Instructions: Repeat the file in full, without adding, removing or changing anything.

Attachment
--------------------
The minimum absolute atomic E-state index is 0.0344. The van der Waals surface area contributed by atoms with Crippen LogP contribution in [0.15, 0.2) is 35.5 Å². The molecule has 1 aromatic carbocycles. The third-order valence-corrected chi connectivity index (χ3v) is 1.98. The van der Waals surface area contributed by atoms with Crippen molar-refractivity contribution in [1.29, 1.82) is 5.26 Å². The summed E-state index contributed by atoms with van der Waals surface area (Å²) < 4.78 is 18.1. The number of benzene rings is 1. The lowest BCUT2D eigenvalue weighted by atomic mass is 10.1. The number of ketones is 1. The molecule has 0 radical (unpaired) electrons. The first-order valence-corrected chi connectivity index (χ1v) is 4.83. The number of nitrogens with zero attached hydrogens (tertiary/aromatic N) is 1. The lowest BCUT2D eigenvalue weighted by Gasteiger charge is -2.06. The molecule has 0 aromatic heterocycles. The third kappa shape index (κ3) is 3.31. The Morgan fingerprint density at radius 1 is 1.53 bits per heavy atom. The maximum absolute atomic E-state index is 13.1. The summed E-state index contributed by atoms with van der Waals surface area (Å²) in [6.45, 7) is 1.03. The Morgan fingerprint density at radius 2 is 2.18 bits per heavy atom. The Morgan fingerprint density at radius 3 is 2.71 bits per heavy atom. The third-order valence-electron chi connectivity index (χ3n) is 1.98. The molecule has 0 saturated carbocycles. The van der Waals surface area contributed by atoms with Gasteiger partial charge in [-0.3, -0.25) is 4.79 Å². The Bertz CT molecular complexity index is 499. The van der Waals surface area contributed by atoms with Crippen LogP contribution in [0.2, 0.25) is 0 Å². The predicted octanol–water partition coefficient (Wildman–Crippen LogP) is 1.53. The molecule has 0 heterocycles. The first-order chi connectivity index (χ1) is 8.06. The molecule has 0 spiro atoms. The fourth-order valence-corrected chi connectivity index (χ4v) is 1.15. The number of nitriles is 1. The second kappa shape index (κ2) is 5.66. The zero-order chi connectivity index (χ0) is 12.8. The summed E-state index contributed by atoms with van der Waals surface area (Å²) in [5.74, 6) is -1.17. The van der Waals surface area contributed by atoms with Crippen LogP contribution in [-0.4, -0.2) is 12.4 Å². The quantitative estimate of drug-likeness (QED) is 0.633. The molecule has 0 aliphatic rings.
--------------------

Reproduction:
The minimum absolute atomic E-state index is 0.0344. The van der Waals surface area contributed by atoms with Crippen LogP contribution in [0.15, 0.2) is 35.5 Å². The molecule has 1 aromatic carbocycles. The third-order valence-corrected chi connectivity index (χ3v) is 1.98. The van der Waals surface area contributed by atoms with Crippen molar-refractivity contribution in [1.29, 1.82) is 5.26 Å². The summed E-state index contributed by atoms with van der Waals surface area (Å²) < 4.78 is 18.1. The number of benzene rings is 1. The lowest BCUT2D eigenvalue weighted by atomic mass is 10.1. The number of ketones is 1. The molecule has 0 radical (unpaired) electrons. The first-order valence-corrected chi connectivity index (χ1v) is 4.83. The number of nitrogens with zero attached hydrogens (tertiary/aromatic N) is 1. The lowest BCUT2D eigenvalue weighted by Gasteiger charge is -2.06. The molecule has 0 aromatic heterocycles. The third kappa shape index (κ3) is 3.31. The Morgan fingerprint density at radius 1 is 1.53 bits per heavy atom. The maximum absolute atomic E-state index is 13.1. The summed E-state index contributed by atoms with van der Waals surface area (Å²) in [6.45, 7) is 1.03. The Morgan fingerprint density at radius 2 is 2.18 bits per heavy atom. The Morgan fingerprint density at radius 3 is 2.71 bits per heavy atom. The third-order valence-electron chi connectivity index (χ3n) is 1.98. The molecule has 0 saturated carbocycles. The van der Waals surface area contributed by atoms with Gasteiger partial charge in [-0.3, -0.25) is 4.79 Å². The Bertz CT molecular complexity index is 499. The van der Waals surface area contributed by atoms with Crippen LogP contribution in [0.2, 0.25) is 0 Å². The predicted octanol–water partition coefficient (Wildman–Crippen LogP) is 1.53. The molecule has 0 heterocycles. The first-order chi connectivity index (χ1) is 8.06. The molecule has 0 spiro atoms. The fourth-order valence-corrected chi connectivity index (χ4v) is 1.15. The number of nitriles is 1. The second kappa shape index (κ2) is 5.66. The zero-order chi connectivity index (χ0) is 12.8. The summed E-state index contributed by atoms with van der Waals surface area (Å²) in [5.74, 6) is -1.17. The van der Waals surface area contributed by atoms with Crippen LogP contribution in [-0.4, -0.2) is 12.4 Å². The quantitative estimate of drug-likeness (QED) is 0.633. The molecule has 0 aliphatic rings.